A day in the life of a Salvation Army bell ringer For veteran Salvation Army bell ringer Roland Jones, standing by his red kettle to solicit donations is closer to a calling than a day at work. Jones has been a Salvation Army member for more than 50 years, and the time he spends ringing—first at Cabela's in Boise and now at Walmart in Ontario, Oregon—is the highlight of his year. Nellie Baker, the Boise Salvation Army director of annual gifts, said during his 12 years on the job, Jones has consistently brought in $60-$80 per hour—well above the $30 average. Though he had to take last year off from his kettle to care for his 95-year-old brother-in-law and was struck by illness early this season, Jones was happy to talk about his past experiences and how much he's looking forward to getting back to work. A few days after this interview took place, Jones called BW to say he had made a full recovery and was heading back out to his kettle. How long have been with the Salvation Army? I've been with the Salvation Army since I was 12, and I'm almost 82 now ... I've been an ordained minister in the Salvation Army, but right now I'm just a member or what we call a "soldier." And how long have you been ringing bells? I've stood kettles for years. I stood when I lived in Boise, then I moved out here three years ago to Fruitland. I stood at Cabela's and was the No. 1 kettle bell ringer in bringing in income. Do you do anything special to bring in those extra donations? I have my Salvation Army uniform, and I stand it in a lot of times and it helps a lot ... [And] when little kids put money into the Christmas kettle, I tell them, "Now, because you did that, you get to ring the bell." While they're ringing the bell, I look at the mom, and I say, "If Mom's got a cell phone camera, she could take a picture of this and have a keepsake for years down the road." And I'm sure if another kid walks by right then, they want to ring the bell, too. Oh yeah, and of course everybody likes to have Mom or Dad take a picture of them ringing the bell. I tell them, "Well now, years down the road, you can look at that picture and say,…

Published on 13 December 2017 | 11:00 am


Dec. 12, 2017: What to Know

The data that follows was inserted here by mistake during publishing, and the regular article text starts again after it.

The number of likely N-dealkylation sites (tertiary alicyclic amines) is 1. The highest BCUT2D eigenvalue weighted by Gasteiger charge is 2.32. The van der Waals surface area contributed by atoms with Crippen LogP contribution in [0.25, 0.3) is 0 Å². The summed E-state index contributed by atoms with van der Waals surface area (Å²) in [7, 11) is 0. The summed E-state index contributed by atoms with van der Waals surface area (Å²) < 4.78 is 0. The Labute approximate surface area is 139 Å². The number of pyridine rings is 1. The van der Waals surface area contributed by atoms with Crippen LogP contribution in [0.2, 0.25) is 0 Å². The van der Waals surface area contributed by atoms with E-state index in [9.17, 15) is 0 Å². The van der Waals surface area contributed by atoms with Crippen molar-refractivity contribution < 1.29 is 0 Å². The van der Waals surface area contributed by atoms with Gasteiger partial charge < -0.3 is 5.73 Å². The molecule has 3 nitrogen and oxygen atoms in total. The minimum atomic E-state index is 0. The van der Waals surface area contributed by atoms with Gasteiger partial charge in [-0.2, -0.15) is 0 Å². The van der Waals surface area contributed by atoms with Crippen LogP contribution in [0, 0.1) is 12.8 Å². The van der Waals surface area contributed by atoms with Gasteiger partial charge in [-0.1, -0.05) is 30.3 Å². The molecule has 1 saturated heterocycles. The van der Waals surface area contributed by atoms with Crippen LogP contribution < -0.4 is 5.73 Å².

A new Boise crisis center opens, the reviews are in for Star Wars: The Last Jedi, the Alabama Senate race heats up and have you read "Cat Person"? Today, voters in Alabama will cast their ballots in a special election for an open Senate seat. In the contest are Democrat Doug Jones and Republican Roy Moore. The race has been controversial, as Moore has been accused by at least five women of sexual misconduct. He has received vocal support from President Donald Trump, however, and opinion polls have been notably difficult to parse in the lead-up to the election. According to PolitiFact, the race has also been a lightning rod for fake news, with numerous claims about the candidates, Moore's accusers and media coverage garnering "Pants on Fire!" ratings from the website. Have you read "Cat Person," the short story published in the most recent issue of The New Yorker? The piece chronicling a romantic encounter that leads to middling sex went viral over the weekend, spawning its own Twitter account chronicling men's reactions to it and a glut of think pieces about how men and women read the story differently, bad sex and dating in the 21st century. Star Wars: The Last Jedi doesn't open until midnight on Thursday, but the reviews are already coming in—and they're almost universally positive. The New York Times calls it "Really Good!" and Ann Hornaday of The Washington Post wrote it's rife with "irreverent humor and worshipful love for the original text." The Pathways Community Crisis Center, the fourth such center in Idaho funded by the Idaho Legislature and justice reinvestment grant dollars, opens today in Boise. Managed by the Idaho Department of Health and Welfare, it will assess, intervene and refer patients experiencing mental health and substance abuse crises. It is located at 7192 Potomac Drive in Boise. Other centers are located in Idaho Falls, Coeur d'Alene and Twin Falls.…